It was, as my mother pointed out the next morning in an attempt to make us feel like we hadn't wasted a day of our lives, a truly historic game. It was historic in the sense that it was the worst Thanksgiving day loss ever suffered by the Lions. Hallelujah.

The entire game was mostly summed up in two occurrences. One of the stadium vendors was going up and down the rows, shouting, "Peanuts, beer, soda!" A fan jokingly called out, "Hey, selling any defense?" Pretty much everyone within hearing range got a groan and a commiserative chuckle out of that.

The other thing that truly summed up the whole mess was when the play clock broke going into the second half. The referee flipped on his little microphone and said, "Would you please reset the play clock to such-and-such a time," but nothing happened. Then we all realized that the downs were wrong too. The entire thing had frozen. It turned on and off for a while as the players milled about on the field, waiting for the thing to be fixed. After a bit the referee announced that time would be kept on the field. Disgusted, I got up to get snacks with my mother. The clock was fixed by the time we got back, but it really was just a sad state of affairs at that point.

As for individual players... sigh. I have to say that Peyton Manning's constant audibling is about 5,000 times more annoying in person than it is on TV. When you're watching him do it from the comfort of your own home (or dorm room) you think it's kind of cool and pretty impressive. When you're at a game where he's doing it you start to feel like a Pistons fan and just want to chuck a cup at his helmet. It was probably made more annoying because the crowd was so quickly demoralized that they weren't making much noise, and crowd noise is one thing that can really throw off a quarterback who relies heavily on audibles.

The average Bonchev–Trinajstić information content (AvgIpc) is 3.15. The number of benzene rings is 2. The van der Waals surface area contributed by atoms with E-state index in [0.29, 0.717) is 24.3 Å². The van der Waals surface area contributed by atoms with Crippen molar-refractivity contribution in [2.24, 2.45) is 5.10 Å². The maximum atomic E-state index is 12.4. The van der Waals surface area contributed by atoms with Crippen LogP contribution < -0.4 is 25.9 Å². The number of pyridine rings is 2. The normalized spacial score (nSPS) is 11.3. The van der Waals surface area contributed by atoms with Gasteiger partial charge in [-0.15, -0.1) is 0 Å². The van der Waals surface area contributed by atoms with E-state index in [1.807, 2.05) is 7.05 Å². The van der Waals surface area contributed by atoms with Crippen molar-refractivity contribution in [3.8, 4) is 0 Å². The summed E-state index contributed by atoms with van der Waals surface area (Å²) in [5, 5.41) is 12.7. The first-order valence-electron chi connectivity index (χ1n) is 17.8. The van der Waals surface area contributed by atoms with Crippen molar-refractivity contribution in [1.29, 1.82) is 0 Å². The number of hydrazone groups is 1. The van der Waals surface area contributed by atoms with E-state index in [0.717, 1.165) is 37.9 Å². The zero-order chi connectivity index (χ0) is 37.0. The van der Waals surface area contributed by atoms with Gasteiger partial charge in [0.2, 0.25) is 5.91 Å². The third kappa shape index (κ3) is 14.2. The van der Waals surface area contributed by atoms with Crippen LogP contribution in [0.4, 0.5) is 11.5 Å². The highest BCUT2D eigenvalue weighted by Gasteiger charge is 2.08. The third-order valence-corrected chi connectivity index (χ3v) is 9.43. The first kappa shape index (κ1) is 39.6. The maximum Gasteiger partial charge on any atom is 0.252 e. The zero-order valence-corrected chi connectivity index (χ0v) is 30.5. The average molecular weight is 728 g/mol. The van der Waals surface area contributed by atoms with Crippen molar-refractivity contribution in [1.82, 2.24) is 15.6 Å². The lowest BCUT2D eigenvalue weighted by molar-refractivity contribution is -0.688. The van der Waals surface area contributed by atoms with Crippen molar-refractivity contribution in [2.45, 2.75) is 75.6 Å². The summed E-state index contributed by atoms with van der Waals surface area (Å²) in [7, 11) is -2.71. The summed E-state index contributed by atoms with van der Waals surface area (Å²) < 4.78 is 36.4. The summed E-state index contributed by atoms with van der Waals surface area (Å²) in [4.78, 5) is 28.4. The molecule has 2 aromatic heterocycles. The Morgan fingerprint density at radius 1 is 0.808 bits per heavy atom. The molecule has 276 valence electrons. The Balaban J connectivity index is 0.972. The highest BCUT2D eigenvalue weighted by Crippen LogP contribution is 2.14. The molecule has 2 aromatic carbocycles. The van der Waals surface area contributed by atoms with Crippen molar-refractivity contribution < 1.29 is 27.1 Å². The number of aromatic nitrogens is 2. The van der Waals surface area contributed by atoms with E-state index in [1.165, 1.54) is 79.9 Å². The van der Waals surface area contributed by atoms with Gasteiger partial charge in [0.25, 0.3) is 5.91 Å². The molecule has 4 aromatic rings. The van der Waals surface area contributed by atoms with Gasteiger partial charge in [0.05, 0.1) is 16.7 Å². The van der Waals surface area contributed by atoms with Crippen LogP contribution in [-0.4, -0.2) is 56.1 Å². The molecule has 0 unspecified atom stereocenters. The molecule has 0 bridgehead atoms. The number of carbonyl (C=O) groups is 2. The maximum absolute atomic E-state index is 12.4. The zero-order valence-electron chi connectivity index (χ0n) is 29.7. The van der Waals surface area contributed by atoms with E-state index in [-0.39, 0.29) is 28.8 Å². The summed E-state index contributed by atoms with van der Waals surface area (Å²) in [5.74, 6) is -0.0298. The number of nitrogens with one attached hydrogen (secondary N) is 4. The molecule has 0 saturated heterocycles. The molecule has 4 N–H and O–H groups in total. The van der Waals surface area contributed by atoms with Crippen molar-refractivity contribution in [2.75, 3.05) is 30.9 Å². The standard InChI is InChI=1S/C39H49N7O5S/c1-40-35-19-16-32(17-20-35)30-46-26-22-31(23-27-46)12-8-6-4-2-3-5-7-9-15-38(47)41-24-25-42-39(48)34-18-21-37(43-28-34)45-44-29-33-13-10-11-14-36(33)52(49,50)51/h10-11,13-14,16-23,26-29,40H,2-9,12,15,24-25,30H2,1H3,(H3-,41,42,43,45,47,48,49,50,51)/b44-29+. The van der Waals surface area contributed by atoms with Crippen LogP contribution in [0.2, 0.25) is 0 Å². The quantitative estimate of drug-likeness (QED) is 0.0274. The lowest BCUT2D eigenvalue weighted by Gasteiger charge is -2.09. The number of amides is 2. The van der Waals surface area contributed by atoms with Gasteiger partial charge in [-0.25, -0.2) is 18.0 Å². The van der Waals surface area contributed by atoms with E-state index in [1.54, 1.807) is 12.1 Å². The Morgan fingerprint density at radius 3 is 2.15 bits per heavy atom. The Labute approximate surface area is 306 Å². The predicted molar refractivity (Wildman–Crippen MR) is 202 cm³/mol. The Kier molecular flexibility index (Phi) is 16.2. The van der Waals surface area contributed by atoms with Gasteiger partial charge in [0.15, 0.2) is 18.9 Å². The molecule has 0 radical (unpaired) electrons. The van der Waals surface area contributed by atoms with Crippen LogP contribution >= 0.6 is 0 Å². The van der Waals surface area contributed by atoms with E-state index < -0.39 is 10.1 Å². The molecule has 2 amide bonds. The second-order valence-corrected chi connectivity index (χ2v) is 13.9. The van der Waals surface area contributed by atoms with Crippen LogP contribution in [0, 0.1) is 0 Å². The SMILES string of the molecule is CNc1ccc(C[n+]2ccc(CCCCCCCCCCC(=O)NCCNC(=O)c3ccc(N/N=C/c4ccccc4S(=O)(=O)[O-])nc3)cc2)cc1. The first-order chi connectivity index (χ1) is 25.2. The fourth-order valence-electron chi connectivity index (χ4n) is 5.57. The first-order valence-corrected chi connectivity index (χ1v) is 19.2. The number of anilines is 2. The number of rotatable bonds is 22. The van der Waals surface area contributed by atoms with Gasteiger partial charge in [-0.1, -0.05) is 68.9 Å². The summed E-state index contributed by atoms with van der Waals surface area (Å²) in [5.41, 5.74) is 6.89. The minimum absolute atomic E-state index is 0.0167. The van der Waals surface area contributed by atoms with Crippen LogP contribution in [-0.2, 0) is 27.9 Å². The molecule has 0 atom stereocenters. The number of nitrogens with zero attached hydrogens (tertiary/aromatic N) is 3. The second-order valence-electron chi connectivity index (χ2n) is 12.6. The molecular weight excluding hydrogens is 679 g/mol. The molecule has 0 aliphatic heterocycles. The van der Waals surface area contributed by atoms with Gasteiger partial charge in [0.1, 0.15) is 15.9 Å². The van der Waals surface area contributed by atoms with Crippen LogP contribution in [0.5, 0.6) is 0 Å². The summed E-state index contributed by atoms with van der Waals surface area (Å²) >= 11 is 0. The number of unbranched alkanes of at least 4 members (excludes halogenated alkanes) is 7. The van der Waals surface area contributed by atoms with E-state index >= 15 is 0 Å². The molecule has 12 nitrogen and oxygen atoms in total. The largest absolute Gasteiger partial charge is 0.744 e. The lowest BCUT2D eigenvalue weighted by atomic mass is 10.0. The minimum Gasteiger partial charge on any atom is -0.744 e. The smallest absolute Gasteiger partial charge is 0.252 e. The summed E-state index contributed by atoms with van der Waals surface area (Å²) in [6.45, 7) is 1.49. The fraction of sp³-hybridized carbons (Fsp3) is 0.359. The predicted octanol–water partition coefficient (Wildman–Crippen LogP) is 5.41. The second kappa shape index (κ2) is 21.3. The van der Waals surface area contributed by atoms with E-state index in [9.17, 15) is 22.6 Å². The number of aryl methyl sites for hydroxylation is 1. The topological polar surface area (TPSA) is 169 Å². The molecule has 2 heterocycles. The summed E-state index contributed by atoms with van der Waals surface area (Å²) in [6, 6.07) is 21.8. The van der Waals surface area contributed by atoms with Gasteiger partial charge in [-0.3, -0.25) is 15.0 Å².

Harrington was very inconsistent. We had some good runs down the field early on, where he would have one good, long pass or Kevin Jones would have one good, long run to give us excellent field position. But he just couldn't finish. Passes into the endzone went uncaught, and we had to settle for field goals when we should have had touchdowns. It was frustrating, and apparently Coach Mariucci was frustrated too, because the second half saw backup quarterback Mike McMahon getting some throwaway playing time. He came out to enormous cheers from the crowd, although, as the post-game radio show announcers pointed out, "The most popular guy in the world is a backup quarterback... especially in this town."

Kevin Jones looked like he was on track to have a pretty decent game, but in the second half he suddenly wasn't on the field. I have yet to hear a satisfactory explanation for this, but then again I haven't been searching around for articles because I don't really want to relive the agony just yet.

Ford Field started emptying in the third quarter, and by the fourth quarter the place was emptier than I have ever seen it. There were less people there than there are when we show up an hour early. It was pretty sad, but also kind of fun. Everyone who stayed was either a Colts fan or a Lions fan adopting a wry sort of gallows-humor. A small group of people a couple of sections over from us tried to start a wave with almost no one in the stands... another small group of about 10 or 15 people belted out a series of loud chants all by themselves... people cheered and clapped ironically when something mundanely good happened for the Lions, like a completed pass. As I said-- gallows-humor.

Anyways, I've got up the photos from the game, such as they are, so give those a gander if you are so inclined.

The score, by the by, was 41-9. Just in case I hadn't made that clear.

There was not much to be thankful for in this game, but I tried very hard to come up with some good tidbits, so you shall be subjected to them.

Things to Be Thankful For in the Lions Game

-We didn't punt once in the first half. Of course, we turned the ball over twice, but still.

-Rory (the Lions mascot) knocking down the coffee cup, donut, and bagel to win the Dunkin' Donuts race himself.

-A fan getting on the big screen because he was holding up a sign that read, "Give the cameraman a raise! Go Lions!"

-Eating Dippin' Dots in the third quarter. I love those things. Frozen pellets of ice cream-like goodness.